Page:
course: Confluent Cloud Networking

Confluent Cloud Networking: Introduction

16 min

Justin Lee

Staff Solutions Engineer (Presenter)

Confluent Cloud Networking: Introduction


Let’s assume you are a Confluent Cloud user and need to transfer data back and forth between it and your apps. Confluent Cloud runs in its own virtual network in one of three cloud providers: AWS, Google Cloud, or Azure. Your apps run in another network—in the cloud or on premises. During this course, you will learn about the available network connectivity options for connecting your network with the Confluent Cloud network. You will also learn about the benefits of each option as well as any trade-offs that need to be considered. At the end of this course, you will be better prepared to decide which option is right for you.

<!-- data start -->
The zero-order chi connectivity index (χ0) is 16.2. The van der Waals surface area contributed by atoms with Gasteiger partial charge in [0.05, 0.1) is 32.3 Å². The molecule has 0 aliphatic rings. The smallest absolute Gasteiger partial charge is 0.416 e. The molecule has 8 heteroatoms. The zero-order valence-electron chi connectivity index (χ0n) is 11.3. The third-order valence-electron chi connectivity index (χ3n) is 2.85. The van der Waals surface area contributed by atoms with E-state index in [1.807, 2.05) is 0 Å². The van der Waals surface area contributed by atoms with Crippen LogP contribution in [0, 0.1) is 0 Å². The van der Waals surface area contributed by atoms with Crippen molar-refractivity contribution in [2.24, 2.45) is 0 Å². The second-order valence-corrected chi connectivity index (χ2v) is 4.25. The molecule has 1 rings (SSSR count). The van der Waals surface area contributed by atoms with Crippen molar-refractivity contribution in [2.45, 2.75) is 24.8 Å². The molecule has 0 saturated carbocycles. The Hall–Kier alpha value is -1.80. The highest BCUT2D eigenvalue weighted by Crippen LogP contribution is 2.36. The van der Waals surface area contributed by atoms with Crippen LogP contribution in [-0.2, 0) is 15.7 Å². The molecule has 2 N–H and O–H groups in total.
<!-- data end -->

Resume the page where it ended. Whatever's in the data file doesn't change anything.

Before we continue with this course, we want to provide a little bit of background information for a couple of key audience groups that this course is intended for: Apache Kafka® users that may be less familiar with cloud computing or cloud networking concepts, and networking people that may be less familiar with Kafka.

  • First, we will quickly review some key networking fundamentals such as IP addresses and domain name services.
  • Next, we will explore several cloud networking concepts that will come up in the modules that follow.